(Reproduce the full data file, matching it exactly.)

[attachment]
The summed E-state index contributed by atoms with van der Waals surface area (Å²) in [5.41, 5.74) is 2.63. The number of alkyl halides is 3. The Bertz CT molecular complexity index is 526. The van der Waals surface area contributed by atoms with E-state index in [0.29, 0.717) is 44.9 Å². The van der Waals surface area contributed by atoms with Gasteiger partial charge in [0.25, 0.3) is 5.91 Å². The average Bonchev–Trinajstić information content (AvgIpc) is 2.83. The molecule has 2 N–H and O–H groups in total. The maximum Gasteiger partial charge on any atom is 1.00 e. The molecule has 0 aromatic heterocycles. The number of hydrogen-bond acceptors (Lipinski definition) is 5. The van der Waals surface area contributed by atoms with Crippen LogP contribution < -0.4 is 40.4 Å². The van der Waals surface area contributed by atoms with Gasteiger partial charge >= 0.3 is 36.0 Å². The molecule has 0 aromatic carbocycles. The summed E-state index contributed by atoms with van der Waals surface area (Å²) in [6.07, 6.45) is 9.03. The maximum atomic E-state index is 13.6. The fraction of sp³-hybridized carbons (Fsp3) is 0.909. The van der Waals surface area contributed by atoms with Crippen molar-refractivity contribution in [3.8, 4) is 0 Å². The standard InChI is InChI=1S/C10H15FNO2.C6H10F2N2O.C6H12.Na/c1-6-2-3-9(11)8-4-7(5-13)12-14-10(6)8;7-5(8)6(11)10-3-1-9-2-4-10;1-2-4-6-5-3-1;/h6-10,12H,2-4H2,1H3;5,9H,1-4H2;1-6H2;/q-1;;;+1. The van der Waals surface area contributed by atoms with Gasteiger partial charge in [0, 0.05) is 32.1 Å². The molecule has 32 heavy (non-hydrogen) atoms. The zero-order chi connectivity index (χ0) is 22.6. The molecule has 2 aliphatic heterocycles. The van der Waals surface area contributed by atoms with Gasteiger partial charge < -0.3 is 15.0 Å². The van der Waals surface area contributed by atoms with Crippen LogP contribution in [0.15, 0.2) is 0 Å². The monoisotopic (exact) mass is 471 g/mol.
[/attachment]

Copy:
The summed E-state index contributed by atoms with van der Waals surface area (Å²) in [5.41, 5.74) is 2.63. The number of alkyl halides is 3. The Bertz CT molecular complexity index is 526. The van der Waals surface area contributed by atoms with E-state index in [0.29, 0.717) is 44.9 Å². The van der Waals surface area contributed by atoms with Gasteiger partial charge in [0.25, 0.3) is 5.91 Å². The average Bonchev–Trinajstić information content (AvgIpc) is 2.83. The molecule has 2 N–H and O–H groups in total. The maximum Gasteiger partial charge on any atom is 1.00 e. The molecule has 0 aromatic heterocycles. The number of hydrogen-bond acceptors (Lipinski definition) is 5. The van der Waals surface area contributed by atoms with Crippen LogP contribution < -0.4 is 40.4 Å². The van der Waals surface area contributed by atoms with Gasteiger partial charge >= 0.3 is 36.0 Å². The molecule has 0 aromatic carbocycles. The summed E-state index contributed by atoms with van der Waals surface area (Å²) in [6.07, 6.45) is 9.03. The maximum atomic E-state index is 13.6. The fraction of sp³-hybridized carbons (Fsp3) is 0.909. The van der Waals surface area contributed by atoms with Crippen molar-refractivity contribution in [3.8, 4) is 0 Å². The standard InChI is InChI=1S/C10H15FNO2.C6H10F2N2O.C6H12.Na/c1-6-2-3-9(11)8-4-7(5-13)12-14-10(6)8;7-5(8)6(11)10-3-1-9-2-4-10;1-2-4-6-5-3-1;/h6-10,12H,2-4H2,1H3;5,9H,1-4H2;1-6H2;/q-1;;;+1. The van der Waals surface area contributed by atoms with Gasteiger partial charge in [0, 0.05) is 32.1 Å². The molecule has 32 heavy (non-hydrogen) atoms. The zero-order chi connectivity index (χ0) is 22.6. The molecule has 2 aliphatic heterocycles. The van der Waals surface area contributed by atoms with Gasteiger partial charge < -0.3 is 15.0 Å². The van der Waals surface area contributed by atoms with Crippen LogP contribution in [0.15, 0.2) is 0 Å². The monoisotopic (exact) mass is 471 g/mol.